A’Lelia Bundles is the great‐great granddaughter of Madam CJ Walker and author of the best‐selling biography, ON HER OWN GROUND: The Life and Times of Madam C. J. Walker. A Harvard University graduate, Ms. Bundles became a fulltime author and professional speaker in 2006 after a 30‐year career as an executive and producer in network television news. We are honored to have her on BGLH today to talk about her great‐great grandmother’s legacy.
Photo Credit: Michael Cunningham
AB: Both my parents were executives in the hair care industry when I was growing up. My mother was vice president of the Madam C. J. Walker Manufacturing Company, the company founded by my great‐great‐grandmother in 1906. My father worked for the Walker Company for a few years after my parents married, but became president of Summit Laboratories, another black hair care company, in the late 1950s.
I worked in my father’s office filing invoices from beauty supply stores for a couple of summers and many of our summer vacations were centered around the big hair shows, but my passion always has been writing. Instead of a career in the beauty industry, I became a network television producer and executive working first with NBC News, then ABC News for 30 years. Today I’m an author and public speaker and serve on four nonprofit boards.
BGLH: What were the ‘black hair issues’ of Madame Walker’s day? Are they anything like the issues we have today?
AB: As they say: the more things change, the more they stay the same. When Madam Walker started her company a little more than a century ago, many women were going bald because they suffered from severe scalp disease. It’s really hard for us to imagine just how different life was then, but imagine a time when most Americans didn’t have indoor plumbing, electricity and central heating. Instead of jumping in the shower and washing our hair as we can do today, people had to make their own soap, go outside to pump water from an outdoor pump, carry the water inside in buckets, make a fire in a wood stove, heat the water, then wash their hair. All that effort, combined with some “old wives tales” and superstitions about hair washing meant many women only washed their hair once a month and sometimes not at all during the winter. The scalp disease and dandruff were so horrible that many women were going bald as a result.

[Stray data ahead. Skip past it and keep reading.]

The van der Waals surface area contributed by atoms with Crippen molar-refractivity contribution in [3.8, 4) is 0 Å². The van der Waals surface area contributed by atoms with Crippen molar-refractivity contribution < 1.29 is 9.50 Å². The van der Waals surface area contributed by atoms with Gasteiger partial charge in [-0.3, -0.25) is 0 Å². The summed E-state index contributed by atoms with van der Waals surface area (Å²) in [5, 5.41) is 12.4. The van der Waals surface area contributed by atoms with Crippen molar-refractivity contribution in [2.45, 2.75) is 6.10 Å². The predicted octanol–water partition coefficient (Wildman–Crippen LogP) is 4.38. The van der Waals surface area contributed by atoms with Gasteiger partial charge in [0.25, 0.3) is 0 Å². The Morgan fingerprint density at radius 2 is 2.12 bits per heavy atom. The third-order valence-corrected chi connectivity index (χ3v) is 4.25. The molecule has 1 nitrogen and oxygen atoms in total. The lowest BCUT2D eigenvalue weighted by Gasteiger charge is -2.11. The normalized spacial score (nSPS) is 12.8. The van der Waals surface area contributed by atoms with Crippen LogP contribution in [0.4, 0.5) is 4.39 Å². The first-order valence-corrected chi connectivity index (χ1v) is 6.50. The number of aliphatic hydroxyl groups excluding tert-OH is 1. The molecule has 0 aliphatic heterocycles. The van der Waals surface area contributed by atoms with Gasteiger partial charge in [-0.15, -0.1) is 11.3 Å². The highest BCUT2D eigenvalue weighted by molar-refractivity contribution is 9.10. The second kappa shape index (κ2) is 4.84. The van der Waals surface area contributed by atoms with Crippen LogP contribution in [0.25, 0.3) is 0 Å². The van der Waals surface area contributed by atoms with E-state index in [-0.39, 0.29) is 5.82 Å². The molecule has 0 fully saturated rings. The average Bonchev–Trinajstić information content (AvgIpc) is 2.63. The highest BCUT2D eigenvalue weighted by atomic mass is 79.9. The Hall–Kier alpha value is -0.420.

So the problem Madam Walker first was addressing when she still was a poor 38‐year old washerwoman named Sarah Breedlove, was baldness. She developed a vegetable shampoo and an ointment with sulfur as a medicinal agent that she called Madam Walker’s Wonderful Hair Grower. In her mind she was developing a process of “hair culture” and “cultivating” healthy scalps in the same way a farmer would cultivate the soil for growing crops. By washing her hair more often and applying the ointment, she was able to heal her scalp and create a healthier environment for her hair to grow. Once other women saw the results, they wanted to buy her product.
In Madam Walker’s day many women were grateful to her because she taught them how to care for their hair and grow their hair so they could stop wearing wigs. Today we still have scalp problems and many black women are losing their hair. Among the reasons: infrequent washing, over‐processing with chemicals, over‐use of weaves and braids and lack of conditioning. Today scientists and cosmetologist have learned a lot more about caring for black women’s hair and are conducting multi‐billion dollar research and development operations to address our specific needs. We are fortunate to have so many innovative entrepreneurs who are developing new lines of products.